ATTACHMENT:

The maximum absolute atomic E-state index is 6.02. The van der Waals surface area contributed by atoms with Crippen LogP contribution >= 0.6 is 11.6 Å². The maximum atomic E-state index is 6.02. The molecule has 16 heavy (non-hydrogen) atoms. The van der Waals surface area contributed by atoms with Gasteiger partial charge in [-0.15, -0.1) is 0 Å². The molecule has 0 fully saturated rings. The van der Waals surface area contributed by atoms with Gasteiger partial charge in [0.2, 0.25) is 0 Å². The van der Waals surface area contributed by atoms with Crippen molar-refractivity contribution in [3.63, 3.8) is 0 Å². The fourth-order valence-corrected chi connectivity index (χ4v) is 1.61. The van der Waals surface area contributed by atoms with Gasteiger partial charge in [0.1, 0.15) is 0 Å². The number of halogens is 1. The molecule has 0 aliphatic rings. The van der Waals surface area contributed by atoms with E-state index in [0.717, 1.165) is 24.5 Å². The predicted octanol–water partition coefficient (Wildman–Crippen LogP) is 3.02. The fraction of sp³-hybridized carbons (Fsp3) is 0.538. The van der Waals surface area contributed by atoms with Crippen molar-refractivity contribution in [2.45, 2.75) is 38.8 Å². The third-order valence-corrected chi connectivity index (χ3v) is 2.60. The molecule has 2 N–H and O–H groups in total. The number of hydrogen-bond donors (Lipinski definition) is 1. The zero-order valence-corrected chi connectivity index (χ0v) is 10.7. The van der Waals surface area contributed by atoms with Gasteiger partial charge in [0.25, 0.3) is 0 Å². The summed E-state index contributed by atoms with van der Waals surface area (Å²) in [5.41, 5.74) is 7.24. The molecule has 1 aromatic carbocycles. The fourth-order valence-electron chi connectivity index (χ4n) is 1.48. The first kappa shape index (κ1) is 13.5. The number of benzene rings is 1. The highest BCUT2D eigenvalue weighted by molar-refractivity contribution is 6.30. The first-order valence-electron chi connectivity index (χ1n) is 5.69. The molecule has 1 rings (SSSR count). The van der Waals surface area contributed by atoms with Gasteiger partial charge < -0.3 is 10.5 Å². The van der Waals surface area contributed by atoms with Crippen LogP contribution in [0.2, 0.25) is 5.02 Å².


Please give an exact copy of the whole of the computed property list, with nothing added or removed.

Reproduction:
The maximum absolute atomic E-state index is 6.02. The van der Waals surface area contributed by atoms with Crippen LogP contribution >= 0.6 is 11.6 Å². The maximum atomic E-state index is 6.02. The molecule has 16 heavy (non-hydrogen) atoms. The van der Waals surface area contributed by atoms with Gasteiger partial charge in [-0.15, -0.1) is 0 Å². The molecule has 0 fully saturated rings. The van der Waals surface area contributed by atoms with Gasteiger partial charge in [0.2, 0.25) is 0 Å². The van der Waals surface area contributed by atoms with Crippen molar-refractivity contribution in [3.63, 3.8) is 0 Å². The fourth-order valence-corrected chi connectivity index (χ4v) is 1.61. The van der Waals surface area contributed by atoms with Gasteiger partial charge in [0.1, 0.15) is 0 Å². The number of halogens is 1. The molecule has 0 aliphatic rings. The van der Waals surface area contributed by atoms with E-state index in [0.717, 1.165) is 24.5 Å². The predicted octanol–water partition coefficient (Wildman–Crippen LogP) is 3.02. The fraction of sp³-hybridized carbons (Fsp3) is 0.538. The van der Waals surface area contributed by atoms with Crippen molar-refractivity contribution in [2.45, 2.75) is 38.8 Å². The third-order valence-corrected chi connectivity index (χ3v) is 2.60. The molecule has 2 N–H and O–H groups in total. The number of hydrogen-bond donors (Lipinski definition) is 1. The zero-order valence-corrected chi connectivity index (χ0v) is 10.7. The van der Waals surface area contributed by atoms with Gasteiger partial charge in [0.25, 0.3) is 0 Å². The summed E-state index contributed by atoms with van der Waals surface area (Å²) in [5.41, 5.74) is 7.24. The molecule has 1 aromatic carbocycles. The fourth-order valence-electron chi connectivity index (χ4n) is 1.48. The first kappa shape index (κ1) is 13.5. The number of benzene rings is 1. The highest BCUT2D eigenvalue weighted by molar-refractivity contribution is 6.30. The first-order valence-electron chi connectivity index (χ1n) is 5.69. The molecule has 1 rings (SSSR count). The van der Waals surface area contributed by atoms with Gasteiger partial charge < -0.3 is 10.5 Å². The van der Waals surface area contributed by atoms with Crippen LogP contribution in [0.2, 0.25) is 5.02 Å².